Uber App Need Not Pay for Advertising

Anymore technology is accused of giving people a fake reality where they can avoid any sort of real-life physical interactions. But sometimes technology creates a more convenient way for people to interact with their worlds.  The relatively new SmartPhone app Uber is a way for people in need of a cab to connect to a driver who is near them.  The driver can easily pick up the app users based on their GPS location and transport them accordingly (Yglesias 2011).

Recently the company has gained a lot of buzz from millennials because of positive reviews through word of mouth as well as opening in more cities.  I’ve never used the app personally but a few of my friends rave about it.  When they signed up they were given special offer codes to give to friends that gave each of them a twenty dollar credit on the app.  Once they both actually used some of their credit (they split a cab ride to downtown) they earned ten more dollars in credit.  They tell everyone they come across that they actually made money through taking a cab.  At first this confused me because I have no idea how the cab driver is making money, but I do know this an excellent PR move.

Everyone knows that word-of-mouth is the most trusted form of advertising and companies are constantly trying to get people to physically talk about their product or service.  Uber has achieved this.  It’s constantly mentioned in twitter including celebrities who aren’t getting any compensation from the company.

The company did nothing extra to warrant this response didn’t ask for this attention, but it was displayed on all 1.4 million twitter feeds of users who follower Dunham. This company is an excellent example where someone has used technology in an attempt to streamline a preexisting system and give convenience to the user.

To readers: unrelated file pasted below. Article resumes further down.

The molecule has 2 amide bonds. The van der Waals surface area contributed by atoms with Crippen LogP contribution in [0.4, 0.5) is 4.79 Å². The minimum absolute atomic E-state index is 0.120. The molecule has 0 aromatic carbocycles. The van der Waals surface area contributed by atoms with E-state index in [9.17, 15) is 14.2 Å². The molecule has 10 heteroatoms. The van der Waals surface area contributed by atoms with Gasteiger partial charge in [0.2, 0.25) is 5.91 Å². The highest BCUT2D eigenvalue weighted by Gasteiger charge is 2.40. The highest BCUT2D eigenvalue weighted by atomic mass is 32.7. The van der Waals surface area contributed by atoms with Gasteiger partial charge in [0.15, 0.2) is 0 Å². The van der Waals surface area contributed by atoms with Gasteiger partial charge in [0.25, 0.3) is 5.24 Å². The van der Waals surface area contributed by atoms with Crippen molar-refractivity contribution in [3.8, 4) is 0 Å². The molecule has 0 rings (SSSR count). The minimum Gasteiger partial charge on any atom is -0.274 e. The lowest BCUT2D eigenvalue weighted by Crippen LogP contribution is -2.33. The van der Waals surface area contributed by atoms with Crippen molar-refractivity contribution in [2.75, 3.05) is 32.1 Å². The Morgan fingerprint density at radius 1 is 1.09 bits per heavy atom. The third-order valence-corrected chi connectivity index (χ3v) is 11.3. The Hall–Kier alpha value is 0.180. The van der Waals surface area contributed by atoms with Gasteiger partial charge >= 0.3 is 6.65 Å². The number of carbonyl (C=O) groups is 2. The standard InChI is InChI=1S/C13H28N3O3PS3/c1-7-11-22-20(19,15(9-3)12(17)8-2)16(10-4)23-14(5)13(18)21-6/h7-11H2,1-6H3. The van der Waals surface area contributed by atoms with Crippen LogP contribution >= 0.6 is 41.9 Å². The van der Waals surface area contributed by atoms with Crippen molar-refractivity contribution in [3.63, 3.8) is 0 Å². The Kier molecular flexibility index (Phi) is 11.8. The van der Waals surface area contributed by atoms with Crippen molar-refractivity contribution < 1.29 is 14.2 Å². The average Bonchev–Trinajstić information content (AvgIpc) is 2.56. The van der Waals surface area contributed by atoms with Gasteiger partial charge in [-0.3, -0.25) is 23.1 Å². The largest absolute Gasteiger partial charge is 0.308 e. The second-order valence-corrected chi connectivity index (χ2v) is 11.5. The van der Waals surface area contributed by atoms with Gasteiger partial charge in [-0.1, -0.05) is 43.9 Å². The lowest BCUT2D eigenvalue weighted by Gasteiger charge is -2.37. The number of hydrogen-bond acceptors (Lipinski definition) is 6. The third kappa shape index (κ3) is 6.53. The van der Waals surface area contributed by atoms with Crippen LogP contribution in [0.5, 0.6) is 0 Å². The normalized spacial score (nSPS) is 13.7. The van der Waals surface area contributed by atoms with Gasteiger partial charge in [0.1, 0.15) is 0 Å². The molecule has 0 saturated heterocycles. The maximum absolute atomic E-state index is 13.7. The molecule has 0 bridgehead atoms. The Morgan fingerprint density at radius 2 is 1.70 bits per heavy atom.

Yglesias, M. (2011, December 15). When is a taxi not a taxi?.Slate. Retrieved from http://www.slate.com/articles/technology/technocracy/2011/12/uber_car_service_exposing_the_idiocy_of_american_city_taxi_regulations_.html

Streitfeld, D. (2014, January 26). Rough patch for uber service’s challenge to taxis. New York Times. Retrieved from http://www.nytimes.com/2014/01/27/technology/rough-patch-for-uber-services-challenge-to-taxis.html?_r=0

3 thoughts on “Uber App Need Not Pay for Advertising

  1. I completely agree, I have had at least five different people tell me about Uber or offer me a code, and it does seem quite convenient.


  2. I’m definitely intrigued by Uber. I did some research in the app store and on yelp, and reviews are mixed. Customers are left very pleased and will remain loyal to the service about 40 percent of the time. There were many many reviews referring to their pricing when the service is in high demand. You have to accept the price before you hail the cab, which makes sense. More than a few people mentioned paying as much as $400 for short rides home on New Year’s Eve. I think this is inexcusable, but I’m curious to see if they resolved the issue.


  3. I would not have heard of Uber had it not been for word-of-mouth, and it’s interesting that I’ve heard so much about it recently. Sometimes the best advertising is being a good business.


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